A Q&A with Activist Paula Nirschel
ASPEN SOJOURNER: You’re at a dinner party, how do you define your work?
Paula Nirschel: For about 15 years, it’s been all about improving the lives of Afghan women.
AS: And you’ve begun two nonprofit organizations toward that goal?
PN: Yes. I founded the Initiative to Educate Afghan Women (IEAW), which I ran for 10 years and then turned over to a wonderful new director. In 2013, I started Action for Afghan Women (AFAW).
AS: What were your ties to Afghanistan?
PN: None! It was post–September 11, and I was in mourning. I was watching a lot of CNN, trying to find answers, and these documentaries on the plight of women in Afghanistan haunted me. Women were denied access to education, arts, and sports. I decided I wanted to build relations between our two countries, and I wanted to change the lives of Afghan women.
AS: It takes a special kind of person to turn ideas into action.
PN: It never even crossed my mind that I couldn’t do it. I didn’t know Afghanistan. I didn’t know where it was. I just immediately operated on ‘all systems go.’ I knew it had to be done. There’s something about a woman on a mission.
AS: You founded IEAW to help Afghan women get a college education. What qualities determine a strong candidate?
PN: Coming from war-torn Afghanistan, the women need a psychological resiliency. I have a master’s in social work, so I was relatively able to determine how much post-trauma they had and whether or not [studying in the United States] would be right for them. They need a dedication to their country. Will they be willing and able to serve as a role model to women when they return home? Of course, they also need a proven proficiency in English.
AS: How many women have gone through the program?
PN: In my 10 years of leading IEAW, I graduated 70 women with undergraduate degrees. And the organization is still going.
AS: And one of those graduates inspired the idea for AFAW?
PN: Yes. One of my former Afghan students wanted to talk to me about medical school. She is from Helmand Province, which together with Kandahar is one of the most dangerous regions in Afghanistan. I learned that among the 500,000 women in Helmand (out of 1 million people), none have access to medical care. There are no female doctors, and women aren’t allowed to see a male doctor. It pushed me over the edge.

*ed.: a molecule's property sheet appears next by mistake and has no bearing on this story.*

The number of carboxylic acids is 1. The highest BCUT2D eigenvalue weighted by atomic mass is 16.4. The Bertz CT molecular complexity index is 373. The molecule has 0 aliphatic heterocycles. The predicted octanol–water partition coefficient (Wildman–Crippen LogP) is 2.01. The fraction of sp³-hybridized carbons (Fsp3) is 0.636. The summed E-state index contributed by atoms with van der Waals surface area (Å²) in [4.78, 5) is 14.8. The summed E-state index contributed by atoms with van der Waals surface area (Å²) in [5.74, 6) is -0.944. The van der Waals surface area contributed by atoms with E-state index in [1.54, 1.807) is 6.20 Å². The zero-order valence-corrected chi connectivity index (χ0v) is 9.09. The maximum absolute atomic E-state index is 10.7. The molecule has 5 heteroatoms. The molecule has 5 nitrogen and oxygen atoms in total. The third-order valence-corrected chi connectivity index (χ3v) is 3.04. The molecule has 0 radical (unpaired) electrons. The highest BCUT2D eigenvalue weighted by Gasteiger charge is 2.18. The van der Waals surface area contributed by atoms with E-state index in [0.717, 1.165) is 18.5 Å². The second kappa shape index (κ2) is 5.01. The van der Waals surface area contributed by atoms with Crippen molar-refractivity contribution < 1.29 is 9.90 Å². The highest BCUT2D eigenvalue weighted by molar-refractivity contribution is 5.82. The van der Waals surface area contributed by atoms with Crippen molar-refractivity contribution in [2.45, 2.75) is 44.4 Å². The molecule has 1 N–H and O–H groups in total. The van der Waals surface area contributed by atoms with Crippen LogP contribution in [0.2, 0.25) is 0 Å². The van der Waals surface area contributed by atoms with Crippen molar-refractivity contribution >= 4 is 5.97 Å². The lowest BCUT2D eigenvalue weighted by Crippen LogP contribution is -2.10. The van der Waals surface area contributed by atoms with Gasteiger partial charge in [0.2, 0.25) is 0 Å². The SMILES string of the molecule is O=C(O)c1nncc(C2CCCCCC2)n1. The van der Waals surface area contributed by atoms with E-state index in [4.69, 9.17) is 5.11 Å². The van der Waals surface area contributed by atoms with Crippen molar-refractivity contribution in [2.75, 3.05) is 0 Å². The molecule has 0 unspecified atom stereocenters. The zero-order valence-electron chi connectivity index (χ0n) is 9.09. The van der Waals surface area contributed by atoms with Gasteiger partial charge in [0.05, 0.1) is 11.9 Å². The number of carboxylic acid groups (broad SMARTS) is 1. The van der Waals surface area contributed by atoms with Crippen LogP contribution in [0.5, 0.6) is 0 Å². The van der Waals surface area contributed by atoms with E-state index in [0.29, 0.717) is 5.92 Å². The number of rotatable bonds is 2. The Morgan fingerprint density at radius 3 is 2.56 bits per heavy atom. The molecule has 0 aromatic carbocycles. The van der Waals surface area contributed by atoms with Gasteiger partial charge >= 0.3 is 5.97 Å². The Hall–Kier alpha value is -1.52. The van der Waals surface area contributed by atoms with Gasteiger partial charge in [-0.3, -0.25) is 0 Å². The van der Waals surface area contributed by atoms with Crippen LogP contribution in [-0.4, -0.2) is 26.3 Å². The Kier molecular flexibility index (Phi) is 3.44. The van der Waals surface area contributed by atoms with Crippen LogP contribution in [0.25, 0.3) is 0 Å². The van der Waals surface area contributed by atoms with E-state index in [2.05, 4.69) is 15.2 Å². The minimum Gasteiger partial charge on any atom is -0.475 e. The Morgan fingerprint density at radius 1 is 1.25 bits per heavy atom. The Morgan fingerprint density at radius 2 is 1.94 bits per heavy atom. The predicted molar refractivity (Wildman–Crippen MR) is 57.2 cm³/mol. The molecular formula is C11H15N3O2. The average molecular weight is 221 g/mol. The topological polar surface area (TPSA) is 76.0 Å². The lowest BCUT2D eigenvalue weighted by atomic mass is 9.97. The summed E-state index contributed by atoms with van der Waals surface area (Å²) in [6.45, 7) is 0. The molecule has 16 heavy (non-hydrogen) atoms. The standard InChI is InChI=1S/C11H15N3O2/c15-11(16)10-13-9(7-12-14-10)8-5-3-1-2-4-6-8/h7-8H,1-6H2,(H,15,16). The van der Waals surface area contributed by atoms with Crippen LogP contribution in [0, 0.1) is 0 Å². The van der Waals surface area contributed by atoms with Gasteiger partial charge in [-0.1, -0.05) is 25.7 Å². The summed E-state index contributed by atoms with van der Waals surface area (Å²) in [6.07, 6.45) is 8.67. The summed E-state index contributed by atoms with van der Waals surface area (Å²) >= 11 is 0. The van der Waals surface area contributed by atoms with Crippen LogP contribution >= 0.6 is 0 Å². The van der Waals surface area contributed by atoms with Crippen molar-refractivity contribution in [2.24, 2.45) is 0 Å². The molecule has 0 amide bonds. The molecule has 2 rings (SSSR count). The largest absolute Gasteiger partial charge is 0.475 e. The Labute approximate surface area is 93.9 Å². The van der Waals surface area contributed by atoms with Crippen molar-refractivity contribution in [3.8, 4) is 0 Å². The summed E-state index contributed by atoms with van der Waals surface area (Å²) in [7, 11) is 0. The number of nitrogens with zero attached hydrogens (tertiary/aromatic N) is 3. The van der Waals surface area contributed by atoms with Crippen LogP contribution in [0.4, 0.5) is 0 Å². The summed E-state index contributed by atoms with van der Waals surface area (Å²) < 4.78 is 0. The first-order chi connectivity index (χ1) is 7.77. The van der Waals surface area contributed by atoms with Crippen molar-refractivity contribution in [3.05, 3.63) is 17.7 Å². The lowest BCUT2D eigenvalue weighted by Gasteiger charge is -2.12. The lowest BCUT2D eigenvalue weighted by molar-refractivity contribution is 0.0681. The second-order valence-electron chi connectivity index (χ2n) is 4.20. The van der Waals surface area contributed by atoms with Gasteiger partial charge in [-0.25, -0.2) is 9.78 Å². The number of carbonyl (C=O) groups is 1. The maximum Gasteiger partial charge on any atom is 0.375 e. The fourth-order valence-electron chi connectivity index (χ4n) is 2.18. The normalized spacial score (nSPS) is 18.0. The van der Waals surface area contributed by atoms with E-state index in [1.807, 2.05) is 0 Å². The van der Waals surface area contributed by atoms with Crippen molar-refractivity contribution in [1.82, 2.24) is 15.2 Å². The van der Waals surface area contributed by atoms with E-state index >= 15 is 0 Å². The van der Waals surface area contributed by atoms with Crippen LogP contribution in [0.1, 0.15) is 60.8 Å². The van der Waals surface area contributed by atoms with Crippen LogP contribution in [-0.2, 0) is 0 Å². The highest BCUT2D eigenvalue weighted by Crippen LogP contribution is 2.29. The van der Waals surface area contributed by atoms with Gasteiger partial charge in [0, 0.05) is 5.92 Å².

AS: How did this lead to AFAW?
PN: Maryam, which is a pseudonym to protect her and her family, was the catalyst. She’s amazing. Since she was a kid, she has been focused on bringing medical care to the women of her region. I started AFAW to support this bigger goal.
AS: What does AFAW do?
PN: Right now, we’re focused on getting Maryam through school here in the US. She’ll return home as the first internationally educated doctor in the region and the only female doctor in Helmand. Next we want to build a clinic for her. With the help of midwives that she’ll train, Maryam estimates that the clinic could see 20,000 women per year.
AS: Is it dangerous to pursue this, particularly given Taliban influence?
PN: There are risks involved for everybody. We’re focusing on bringing change in the most oppressive and dangerous areas in the country. And these women are willing to take the risk to make it happen. They are heroes.
AS: How can someone get involved?
PN: Financial support for schooling and the clinic is needed and appreciated. But I particularly love it when people are introduced to Maryam and our mission in person with in-home events. We have Afghan evenings, with a traditional meal and clothing. Maryam and I try to share the goodness of Afghanistan, a perspective not often represented on the news. They’re joyous, feel-good events.
AS: This is intense work. How do you stay balanced?
PN: Aspen is the perfect place to run an organization dealing with such a heavy subject matter because there’s beauty all around. I ski; I hike; I bike. I get out in nature as much as I can. I hang out with friends and do yoga. I read. Even though I volunteer and do stuff in town, my focus is on making the lives of Afghan women better. I say that it’s work, but it’s just what I do. My heart is in it.